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Bah, science

This shouldn’t come as any big surprise, but the world’s largest anthropological society says that civilization does not in fact depend on limiting marriage to one man and one woman.

The results of more than a century of anthropological research on households, kinship relationships, and families, across cultures and through time, provide no support whatsoever for the view that either civilization or viable social orders depend upon marriage as an exclusively heterosexual institution. Rather, anthropological research supports the conclusion that a vast array of family types, including families built upon same-sex partnerships, can contribute to stable and humane societies.

The Executive Board of the American Anthropological Association strongly opposes a constitutional amendment limiting marriage to heterosexual couples.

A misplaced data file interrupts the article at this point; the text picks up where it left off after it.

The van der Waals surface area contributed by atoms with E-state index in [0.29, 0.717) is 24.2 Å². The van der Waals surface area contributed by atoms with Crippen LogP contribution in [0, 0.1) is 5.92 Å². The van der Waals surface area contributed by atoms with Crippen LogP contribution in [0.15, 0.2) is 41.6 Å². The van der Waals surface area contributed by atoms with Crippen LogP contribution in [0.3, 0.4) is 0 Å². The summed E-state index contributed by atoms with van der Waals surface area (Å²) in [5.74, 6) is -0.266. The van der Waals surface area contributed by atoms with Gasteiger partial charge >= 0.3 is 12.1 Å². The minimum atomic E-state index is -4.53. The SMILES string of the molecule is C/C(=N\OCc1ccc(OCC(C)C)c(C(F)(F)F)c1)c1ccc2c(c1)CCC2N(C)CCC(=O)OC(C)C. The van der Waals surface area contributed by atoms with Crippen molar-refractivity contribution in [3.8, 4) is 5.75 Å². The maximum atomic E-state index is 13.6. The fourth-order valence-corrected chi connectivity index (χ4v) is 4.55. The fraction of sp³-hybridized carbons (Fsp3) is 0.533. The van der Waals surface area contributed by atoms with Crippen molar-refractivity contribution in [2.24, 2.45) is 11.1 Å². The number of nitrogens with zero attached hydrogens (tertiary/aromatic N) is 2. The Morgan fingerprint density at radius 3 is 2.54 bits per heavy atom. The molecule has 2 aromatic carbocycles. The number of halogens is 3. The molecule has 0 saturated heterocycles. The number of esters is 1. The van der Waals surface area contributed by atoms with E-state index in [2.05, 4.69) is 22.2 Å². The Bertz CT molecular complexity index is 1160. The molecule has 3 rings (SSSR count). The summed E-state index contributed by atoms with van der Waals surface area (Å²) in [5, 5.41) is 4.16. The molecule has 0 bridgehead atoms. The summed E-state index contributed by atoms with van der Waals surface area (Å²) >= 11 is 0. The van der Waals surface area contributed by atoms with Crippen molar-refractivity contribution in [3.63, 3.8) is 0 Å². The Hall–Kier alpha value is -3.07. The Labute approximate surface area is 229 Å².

So maybe we can drop that line of attack on gay marriage? Nah, didn’t think so.

One Comment

  1. Well, I think you’ll find they’re just flat-out wrong:

    Archeologists tell us that when explorers come across remote tribes and villages that have had little or no contact with the ‘outside world,’ they discover the traditional definition of marriage intact. Nowhere does ‘marriage’ equal three women, for example, or four men and four kids. Instead, remarkably, remote explorers find marriages that look very familiar — with many of the same types of benefits and failings*.

    I mean, seriously, who are you going to believe? The American Anthropological Association, or unnamed archaelogists? Come on. Clearly, this is still an unresolved issue.

    * – It’s unclear from the article whether the notion of a married woman being the property of her spouse is a benefit or failing.

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